The Supreme Court announced Monday that it will hear arguments in President Donald Trump’s travel ban case during its October session.
The Court did leave one category of foreigners protected, those “with a credible claim of a bona fide relationship with a person or entity in the United States,” the court said in an unsigned opinion.
The ‘bona fide’ relationship involves individuals with family members or business ties to in the US.
The 90-day ban will affect travelers from six predominately Muslim nations. The ban would apply to citizens of Iran, Libya, Somalia, Sudan, Syria and Yemen.
The action is a victory for President Trump in the biggest legal controversy of his presidency. Trump said last week that the ban would take effect 72 hours being cleared by courts.
“Today’s unanimous Supreme Court decision is a clear victory for our national security,” the president said in a statement. “It allows the travel suspension for the six terror-prone countries and the refugee suspension to become largely effective.”
Three of the court’s conservative justices said they would have let the complete bans take effect.
Justice Clarence Thomas, joined by Justices Samuel Alito and Neil Gorsuch, said the government has shown it is likely to succeed on the merits of the case, and that it will suffer irreparable harm with any interference. Thomas said the government’s interest in preserving national security outweighs any hardship to people denied entry into the country.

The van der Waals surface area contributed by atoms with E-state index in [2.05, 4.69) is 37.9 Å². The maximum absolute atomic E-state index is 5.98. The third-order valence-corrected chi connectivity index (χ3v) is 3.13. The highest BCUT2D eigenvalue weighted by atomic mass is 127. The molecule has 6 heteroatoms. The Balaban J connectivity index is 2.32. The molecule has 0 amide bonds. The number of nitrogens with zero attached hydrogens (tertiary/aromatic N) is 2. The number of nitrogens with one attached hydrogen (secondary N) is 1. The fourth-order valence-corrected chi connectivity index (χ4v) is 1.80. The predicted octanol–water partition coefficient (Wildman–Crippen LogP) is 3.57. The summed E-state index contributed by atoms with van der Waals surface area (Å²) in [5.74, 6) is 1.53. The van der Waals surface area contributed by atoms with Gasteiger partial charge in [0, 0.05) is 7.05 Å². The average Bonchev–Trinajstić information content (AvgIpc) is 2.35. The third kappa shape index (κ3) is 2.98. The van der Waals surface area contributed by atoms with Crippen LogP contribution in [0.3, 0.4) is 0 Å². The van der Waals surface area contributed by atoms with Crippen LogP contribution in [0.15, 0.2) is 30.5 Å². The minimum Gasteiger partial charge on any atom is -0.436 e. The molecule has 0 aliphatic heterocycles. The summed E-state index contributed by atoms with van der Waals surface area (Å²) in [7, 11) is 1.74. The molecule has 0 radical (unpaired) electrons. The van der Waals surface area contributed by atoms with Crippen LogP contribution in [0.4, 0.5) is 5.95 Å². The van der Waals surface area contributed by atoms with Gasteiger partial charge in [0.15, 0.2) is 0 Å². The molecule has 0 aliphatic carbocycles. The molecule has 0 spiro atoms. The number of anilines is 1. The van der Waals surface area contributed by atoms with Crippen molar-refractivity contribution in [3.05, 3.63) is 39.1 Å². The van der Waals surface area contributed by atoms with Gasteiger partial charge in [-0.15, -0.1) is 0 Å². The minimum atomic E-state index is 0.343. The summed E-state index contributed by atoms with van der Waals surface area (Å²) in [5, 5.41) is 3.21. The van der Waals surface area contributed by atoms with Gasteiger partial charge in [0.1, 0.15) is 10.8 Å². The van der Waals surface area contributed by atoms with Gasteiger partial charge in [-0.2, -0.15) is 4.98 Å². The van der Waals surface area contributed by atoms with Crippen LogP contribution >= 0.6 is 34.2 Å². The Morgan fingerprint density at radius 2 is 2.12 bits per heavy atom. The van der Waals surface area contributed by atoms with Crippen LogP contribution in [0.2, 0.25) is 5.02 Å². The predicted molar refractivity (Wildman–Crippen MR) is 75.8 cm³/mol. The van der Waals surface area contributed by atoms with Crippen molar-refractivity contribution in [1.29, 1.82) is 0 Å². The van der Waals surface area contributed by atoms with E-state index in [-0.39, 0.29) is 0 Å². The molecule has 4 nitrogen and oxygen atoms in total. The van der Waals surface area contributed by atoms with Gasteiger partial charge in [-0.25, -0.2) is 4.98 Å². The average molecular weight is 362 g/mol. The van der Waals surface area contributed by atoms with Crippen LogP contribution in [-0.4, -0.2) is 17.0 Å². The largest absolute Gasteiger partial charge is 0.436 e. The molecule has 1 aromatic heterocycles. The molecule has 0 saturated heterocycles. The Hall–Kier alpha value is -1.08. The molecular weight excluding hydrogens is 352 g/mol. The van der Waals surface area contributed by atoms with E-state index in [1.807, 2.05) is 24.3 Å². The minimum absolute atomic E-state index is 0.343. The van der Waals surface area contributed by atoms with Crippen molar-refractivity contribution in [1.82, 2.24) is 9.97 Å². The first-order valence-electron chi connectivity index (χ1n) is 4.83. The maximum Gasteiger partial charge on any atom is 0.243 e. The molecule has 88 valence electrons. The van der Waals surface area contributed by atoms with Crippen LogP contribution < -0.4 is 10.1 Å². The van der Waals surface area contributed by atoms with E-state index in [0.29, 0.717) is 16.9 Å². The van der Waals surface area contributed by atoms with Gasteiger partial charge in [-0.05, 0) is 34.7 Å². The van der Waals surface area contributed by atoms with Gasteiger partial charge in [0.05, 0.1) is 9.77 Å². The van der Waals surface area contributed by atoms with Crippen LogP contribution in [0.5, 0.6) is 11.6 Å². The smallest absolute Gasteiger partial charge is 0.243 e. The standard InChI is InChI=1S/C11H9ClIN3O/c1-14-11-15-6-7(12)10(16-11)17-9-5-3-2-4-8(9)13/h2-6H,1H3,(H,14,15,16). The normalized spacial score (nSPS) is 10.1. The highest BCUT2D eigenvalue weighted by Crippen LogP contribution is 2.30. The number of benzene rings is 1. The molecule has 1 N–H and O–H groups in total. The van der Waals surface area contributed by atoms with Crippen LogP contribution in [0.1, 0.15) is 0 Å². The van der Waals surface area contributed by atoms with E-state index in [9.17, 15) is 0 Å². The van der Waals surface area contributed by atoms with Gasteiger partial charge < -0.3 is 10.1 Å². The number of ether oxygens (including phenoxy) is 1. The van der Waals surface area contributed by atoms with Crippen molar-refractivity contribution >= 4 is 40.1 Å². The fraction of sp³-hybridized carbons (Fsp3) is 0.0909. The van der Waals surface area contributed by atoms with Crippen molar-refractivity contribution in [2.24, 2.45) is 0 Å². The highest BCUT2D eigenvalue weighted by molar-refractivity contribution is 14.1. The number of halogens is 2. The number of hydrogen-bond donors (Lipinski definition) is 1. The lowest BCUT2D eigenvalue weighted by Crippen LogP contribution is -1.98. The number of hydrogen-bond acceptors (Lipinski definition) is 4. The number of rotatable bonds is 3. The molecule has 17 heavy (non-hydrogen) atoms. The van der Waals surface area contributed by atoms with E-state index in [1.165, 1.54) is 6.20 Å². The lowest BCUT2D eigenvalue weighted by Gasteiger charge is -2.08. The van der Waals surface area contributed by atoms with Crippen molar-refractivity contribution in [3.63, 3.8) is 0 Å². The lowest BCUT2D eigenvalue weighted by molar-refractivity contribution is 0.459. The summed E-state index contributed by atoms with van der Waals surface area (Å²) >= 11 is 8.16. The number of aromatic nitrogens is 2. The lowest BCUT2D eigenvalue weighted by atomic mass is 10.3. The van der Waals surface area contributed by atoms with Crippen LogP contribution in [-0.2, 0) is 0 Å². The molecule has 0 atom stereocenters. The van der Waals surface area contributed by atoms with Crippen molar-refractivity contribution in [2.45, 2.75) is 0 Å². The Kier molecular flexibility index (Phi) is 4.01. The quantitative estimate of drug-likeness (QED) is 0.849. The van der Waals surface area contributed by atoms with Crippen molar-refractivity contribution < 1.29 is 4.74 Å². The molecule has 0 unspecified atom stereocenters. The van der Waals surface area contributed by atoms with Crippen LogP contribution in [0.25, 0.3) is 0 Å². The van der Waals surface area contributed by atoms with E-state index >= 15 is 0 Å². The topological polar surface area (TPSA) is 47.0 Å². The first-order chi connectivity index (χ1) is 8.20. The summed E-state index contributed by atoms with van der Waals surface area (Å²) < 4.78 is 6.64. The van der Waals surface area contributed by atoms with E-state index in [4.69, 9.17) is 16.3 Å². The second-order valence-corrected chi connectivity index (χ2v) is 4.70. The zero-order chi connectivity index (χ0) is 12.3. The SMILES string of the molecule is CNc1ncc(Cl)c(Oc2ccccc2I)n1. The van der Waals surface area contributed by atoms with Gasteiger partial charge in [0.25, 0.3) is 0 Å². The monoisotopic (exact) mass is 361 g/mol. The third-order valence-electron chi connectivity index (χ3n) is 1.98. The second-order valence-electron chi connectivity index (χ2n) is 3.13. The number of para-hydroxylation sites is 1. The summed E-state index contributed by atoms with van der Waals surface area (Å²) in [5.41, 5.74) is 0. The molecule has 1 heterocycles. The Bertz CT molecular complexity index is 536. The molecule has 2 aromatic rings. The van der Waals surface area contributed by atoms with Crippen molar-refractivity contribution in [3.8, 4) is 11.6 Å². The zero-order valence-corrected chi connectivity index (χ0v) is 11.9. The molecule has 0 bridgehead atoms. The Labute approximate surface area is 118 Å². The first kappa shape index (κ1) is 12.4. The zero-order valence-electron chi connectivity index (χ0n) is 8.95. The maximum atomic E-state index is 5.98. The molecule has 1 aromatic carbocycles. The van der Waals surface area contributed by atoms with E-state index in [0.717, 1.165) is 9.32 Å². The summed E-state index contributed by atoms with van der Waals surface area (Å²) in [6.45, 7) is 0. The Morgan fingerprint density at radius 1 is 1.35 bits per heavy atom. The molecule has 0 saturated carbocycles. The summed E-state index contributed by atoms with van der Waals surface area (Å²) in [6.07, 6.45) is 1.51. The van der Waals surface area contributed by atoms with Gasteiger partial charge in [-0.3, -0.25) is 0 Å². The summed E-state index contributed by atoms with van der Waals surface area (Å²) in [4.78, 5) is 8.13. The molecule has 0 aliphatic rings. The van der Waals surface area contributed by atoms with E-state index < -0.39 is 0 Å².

Two federal appeals courts had blocked the travel policy, which Trump announced a week after he took office in January and revised in March after setbacks in court.
The 4th U.S. Circuit Court of Appeals in Richmond, Virginia, said the ban was “rooted in religious animus” toward Muslims and pointed to Trump’s campaign promise to impose a ban on Muslims entering the country as well as tweets and remarks he has made since becoming president.
The San Francisco-based 9th U.S. Circuit…